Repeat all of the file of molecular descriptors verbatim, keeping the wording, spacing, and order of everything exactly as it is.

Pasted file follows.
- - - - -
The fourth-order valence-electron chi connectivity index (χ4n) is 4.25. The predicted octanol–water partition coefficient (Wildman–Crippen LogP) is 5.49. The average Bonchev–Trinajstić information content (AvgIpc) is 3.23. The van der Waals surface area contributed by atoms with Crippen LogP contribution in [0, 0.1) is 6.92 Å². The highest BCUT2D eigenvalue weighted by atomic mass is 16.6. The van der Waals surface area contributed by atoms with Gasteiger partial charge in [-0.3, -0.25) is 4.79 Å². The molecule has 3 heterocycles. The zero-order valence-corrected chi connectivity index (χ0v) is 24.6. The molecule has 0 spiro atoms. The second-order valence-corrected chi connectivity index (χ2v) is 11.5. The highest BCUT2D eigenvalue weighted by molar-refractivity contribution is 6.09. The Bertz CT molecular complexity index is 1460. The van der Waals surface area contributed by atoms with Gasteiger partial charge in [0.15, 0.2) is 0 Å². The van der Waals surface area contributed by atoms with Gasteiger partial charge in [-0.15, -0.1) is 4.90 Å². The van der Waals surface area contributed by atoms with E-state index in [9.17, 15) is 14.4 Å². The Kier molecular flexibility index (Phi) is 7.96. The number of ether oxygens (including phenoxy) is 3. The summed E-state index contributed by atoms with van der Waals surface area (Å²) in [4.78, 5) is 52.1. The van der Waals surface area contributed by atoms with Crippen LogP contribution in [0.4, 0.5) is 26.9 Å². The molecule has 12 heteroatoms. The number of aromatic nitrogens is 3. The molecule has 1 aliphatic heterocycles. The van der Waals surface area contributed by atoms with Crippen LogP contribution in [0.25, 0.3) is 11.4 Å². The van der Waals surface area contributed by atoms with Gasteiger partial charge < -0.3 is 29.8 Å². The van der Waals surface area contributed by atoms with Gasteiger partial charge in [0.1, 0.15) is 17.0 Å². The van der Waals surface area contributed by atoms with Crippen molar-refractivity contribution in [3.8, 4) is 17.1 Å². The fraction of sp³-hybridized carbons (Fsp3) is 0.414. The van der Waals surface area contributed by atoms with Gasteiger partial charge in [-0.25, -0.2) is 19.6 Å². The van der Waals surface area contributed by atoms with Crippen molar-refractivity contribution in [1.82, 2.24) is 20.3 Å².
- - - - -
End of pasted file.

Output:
The fourth-order valence-electron chi connectivity index (χ4n) is 4.25. The predicted octanol–water partition coefficient (Wildman–Crippen LogP) is 5.49. The average Bonchev–Trinajstić information content (AvgIpc) is 3.23. The van der Waals surface area contributed by atoms with Crippen LogP contribution in [0, 0.1) is 6.92 Å². The highest BCUT2D eigenvalue weighted by atomic mass is 16.6. The van der Waals surface area contributed by atoms with Gasteiger partial charge in [-0.3, -0.25) is 4.79 Å². The molecule has 3 heterocycles. The zero-order valence-corrected chi connectivity index (χ0v) is 24.6. The molecule has 0 spiro atoms. The second-order valence-corrected chi connectivity index (χ2v) is 11.5. The highest BCUT2D eigenvalue weighted by molar-refractivity contribution is 6.09. The Bertz CT molecular complexity index is 1460. The van der Waals surface area contributed by atoms with Gasteiger partial charge in [0.15, 0.2) is 0 Å². The van der Waals surface area contributed by atoms with Gasteiger partial charge in [-0.15, -0.1) is 4.90 Å². The van der Waals surface area contributed by atoms with E-state index in [9.17, 15) is 14.4 Å². The Kier molecular flexibility index (Phi) is 7.96. The number of ether oxygens (including phenoxy) is 3. The summed E-state index contributed by atoms with van der Waals surface area (Å²) in [4.78, 5) is 52.1. The van der Waals surface area contributed by atoms with Crippen LogP contribution in [0.4, 0.5) is 26.9 Å². The molecule has 12 heteroatoms. The number of aromatic nitrogens is 3. The molecule has 1 aliphatic heterocycles. The van der Waals surface area contributed by atoms with Crippen LogP contribution in [0.25, 0.3) is 11.4 Å². The van der Waals surface area contributed by atoms with Gasteiger partial charge < -0.3 is 29.8 Å². The van der Waals surface area contributed by atoms with Gasteiger partial charge in [0.1, 0.15) is 17.0 Å². The van der Waals surface area contributed by atoms with Crippen molar-refractivity contribution in [3.8, 4) is 17.1 Å². The fraction of sp³-hybridized carbons (Fsp3) is 0.414. The van der Waals surface area contributed by atoms with Gasteiger partial charge in [-0.25, -0.2) is 19.6 Å². The van der Waals surface area contributed by atoms with Crippen molar-refractivity contribution in [1.82, 2.24) is 20.3 Å².